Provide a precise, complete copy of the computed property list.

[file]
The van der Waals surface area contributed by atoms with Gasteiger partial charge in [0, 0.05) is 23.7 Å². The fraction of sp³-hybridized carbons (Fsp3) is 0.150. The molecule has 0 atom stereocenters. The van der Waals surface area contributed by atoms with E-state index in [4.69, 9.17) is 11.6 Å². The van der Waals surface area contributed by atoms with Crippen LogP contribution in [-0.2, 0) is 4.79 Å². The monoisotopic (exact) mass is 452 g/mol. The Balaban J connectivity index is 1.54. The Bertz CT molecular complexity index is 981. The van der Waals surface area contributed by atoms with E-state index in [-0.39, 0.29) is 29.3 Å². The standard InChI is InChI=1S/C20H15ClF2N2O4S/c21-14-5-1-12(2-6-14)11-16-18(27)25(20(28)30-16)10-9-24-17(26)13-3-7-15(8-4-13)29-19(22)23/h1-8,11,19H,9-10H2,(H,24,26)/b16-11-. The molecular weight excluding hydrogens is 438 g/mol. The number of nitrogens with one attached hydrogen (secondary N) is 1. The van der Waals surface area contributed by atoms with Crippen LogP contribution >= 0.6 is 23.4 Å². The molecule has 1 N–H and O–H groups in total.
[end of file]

The van der Waals surface area contributed by atoms with Gasteiger partial charge in [0, 0.05) is 23.7 Å². The fraction of sp³-hybridized carbons (Fsp3) is 0.150. The molecule has 0 atom stereocenters. The van der Waals surface area contributed by atoms with E-state index in [4.69, 9.17) is 11.6 Å². The van der Waals surface area contributed by atoms with Crippen LogP contribution in [-0.2, 0) is 4.79 Å². The monoisotopic (exact) mass is 452 g/mol. The Balaban J connectivity index is 1.54. The Bertz CT molecular complexity index is 981. The van der Waals surface area contributed by atoms with E-state index in [-0.39, 0.29) is 29.3 Å². The standard InChI is InChI=1S/C20H15ClF2N2O4S/c21-14-5-1-12(2-6-14)11-16-18(27)25(20(28)30-16)10-9-24-17(26)13-3-7-15(8-4-13)29-19(22)23/h1-8,11,19H,9-10H2,(H,24,26)/b16-11-. The molecular weight excluding hydrogens is 438 g/mol. The number of nitrogens with one attached hydrogen (secondary N) is 1. The van der Waals surface area contributed by atoms with Crippen LogP contribution >= 0.6 is 23.4 Å². The molecule has 1 N–H and O–H groups in total.